Heard in the Court of Appeals 5 November 2013.
[Copyrighted Material Omitted]
Appeal by Respondent from order entered 29 October
2012 by Judge Don W. Creed, Jr. in District Court, Moore County.
Attorney General Roy Cooper, by Assistant Attorney General M. Elizabeth Guzman, for the State.
Appellate Defender Staples Hughes, by Assistant Appellate Defender Hannah Hall, for Respondent-Appellant.
A.N.B. (" Respondent" ), a minor, was voluntarily admitted by his guardian to Jackson Springs Treatment Facility (" Jackson Springs" ) on 2 October 2012. Jackson Springs is a secure twenty-four hour, or inpatient, psychiatric treatment facility. Respondent was assessed by Freida Green
(" Green" ) on 2 October 2012, and Green filed an evaluation for admission on the following day. Respondent was appointed counsel on 4 October 2012. Respondent moved for funds to hire a psychiatric expert on 8 October 2012. A hearing was conducted on 15 October 2012 to determine if the trial court concurred in Respondent's admission to Jackson Springs. At the 15 October hearing, the trial court deferred ruling on Respondent's 8 October 2012 motion for funds, and continued the matter until 29 October 2012 to allow time for Respondent's attorney to interview experts from Jackson Springs. At the 29 October 2012 hearing, the trial court denied Respondent's 8 October 2012 motion for funds to hire an expert. Two witnesses from Jackson Springs, Green and Leah McCallum (" McCallum" ), were allowed to testify as experts at the hearing. The trial court, by order entered 29 October 2012, concurred with the voluntary admission of Respondent to Jackson Springs, and Respondent's admission at Jackson Springs was continued for ninety days, the statutory maximum. Respondent appeals.
The order continuing Respondent's admission at Jackson Springs for ninety days was entered on 29 October 2012. This meant the order expired in late January 2013. Because Respondent is not currently being affected by the 29 October 2012 order, this appeal would normally be dismissed as moot. " ‘ The general rule is that an appeal presenting a question which has become moot will be dismissed.’ " Thomas v. N.C. Dept. of Human Resources, 124 N.C.App. 698, 705, 478 S.E.2d 816, 820 (1996) (citation omitted). However, there are exceptions to this general rule, including " that courts may review cases that are otherwise moot but that are ‘ capable of repetition, yet evading review[,]’ " and " that the court has a ‘ duty’ to address an otherwise moot case when the ‘ question involved is a matter of public interest.’ " Id. at 705, 478 S.E.2d at 820-21 (citations omitted).
Because orders of voluntary admission of a minor to a twenty-four hour psychiatric treatment facility can only be for a maximum length of ninety days, N.C. Gen.Stat. § 122C-224.3(g) (2013), we hold that appeal from orders of voluntary admission of a minor to a twenty-four hour facility falls into the " capable of repetition, yet evading review" exception. Because of the State's great interest in preventing unwarranted admission of juveniles into these treatment facilities, we further hold that appeal from these orders falls into the public policy exception. This appeal is properly before us.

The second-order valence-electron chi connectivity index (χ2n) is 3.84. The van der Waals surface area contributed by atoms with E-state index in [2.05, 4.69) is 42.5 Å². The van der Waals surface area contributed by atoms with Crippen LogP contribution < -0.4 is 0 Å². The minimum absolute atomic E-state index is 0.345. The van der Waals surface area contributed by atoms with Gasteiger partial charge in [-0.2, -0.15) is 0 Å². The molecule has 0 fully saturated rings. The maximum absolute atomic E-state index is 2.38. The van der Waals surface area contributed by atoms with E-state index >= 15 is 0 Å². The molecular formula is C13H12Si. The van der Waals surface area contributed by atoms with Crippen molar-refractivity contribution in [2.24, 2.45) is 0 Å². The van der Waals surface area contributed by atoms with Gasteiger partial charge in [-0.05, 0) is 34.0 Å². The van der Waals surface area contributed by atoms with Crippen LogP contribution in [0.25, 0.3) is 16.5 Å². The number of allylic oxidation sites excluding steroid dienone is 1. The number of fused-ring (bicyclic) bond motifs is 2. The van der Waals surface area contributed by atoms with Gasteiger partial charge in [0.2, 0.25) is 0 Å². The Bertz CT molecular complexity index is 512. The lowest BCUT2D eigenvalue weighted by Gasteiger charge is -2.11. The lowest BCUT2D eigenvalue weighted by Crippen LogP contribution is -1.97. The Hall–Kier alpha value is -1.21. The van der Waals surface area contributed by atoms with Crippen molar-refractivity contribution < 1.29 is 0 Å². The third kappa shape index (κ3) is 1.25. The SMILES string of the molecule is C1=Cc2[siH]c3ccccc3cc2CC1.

The issues on appeal are whether: (1) the trial court erred by denying Respondent's motion for funds to hire an expert, (2) the trial court abused its discretion by qualifying two witnesses as experts, (3) the trial court erred by allowing certain expert opinion testimony, (4) Respondent's continued admission to Jackson Springs was contrary to law because a medical examination should have been performed on Respondent within twenty-four hours of admission and, (5) the trial court's findings of fact were insufficient to support its conclusions and order.
Respondent first argues that the trial court abused its discretion in denying Respondent's motion for funds to hire an expert witness. We disagree.
It is State policy to encourage voluntary admissions to facilities. It is further State policy that no individual shall be involuntarily committed to a 24-hour facility unless that individual is mentally ill or a substance abuser and dangerous to self or others. All admissions and commitments shall be accomplished under conditions that protect the dignity and constitutional rights of the individual.
N.C. Gen.Stat. § 122C-201 (2013). Commitment hearings are civil proceedings. In re Underwood, 38 N.C.App. 344, 347, 247 S.E.2d 778, 780 (1978). Voluntary admission of minors is covered by N.C. Gen.Stat. § 122C-221:
Except as otherwise provided in this Part, a minor may be admitted to a facility if the minor is mentally ill or a substance abuser and in need of treatment. Except as otherwise provided in this Part, the provisions
of G.S. 122C-211 shall apply to admissions of minors under this Part. Except as provided in G.S. 90-21.5, in applying for admission to a facility, in consenting to medical treatment when consent is required, and in any other legal procedure under this Article, the legally responsible person shall act for the minor.
N.C. Gen.Stat. § 122C-221(a) (2013).
Respondent was provided counsel as required. " Within 48 hours of receipt of notice that a minor has been admitted to a 24-hour facility wherein his freedom of movement will be restricted, an attorney shall be appointed for the minor in accordance with rules adopted by the Office of Indigent Defense Services." N.C. Gen.Stat. § 122C-224.1(a) (2013). N.C. Gen.Stat. § 7A-498.3 states:
(a) The Office of Indigent Defense Services shall be responsible for establishing, supervising, and maintaining a system for providing legal representation and related services in the following cases:
(1) Cases in which an indigent person is subject to a deprivation of liberty or other constitutionally protected interest and is ...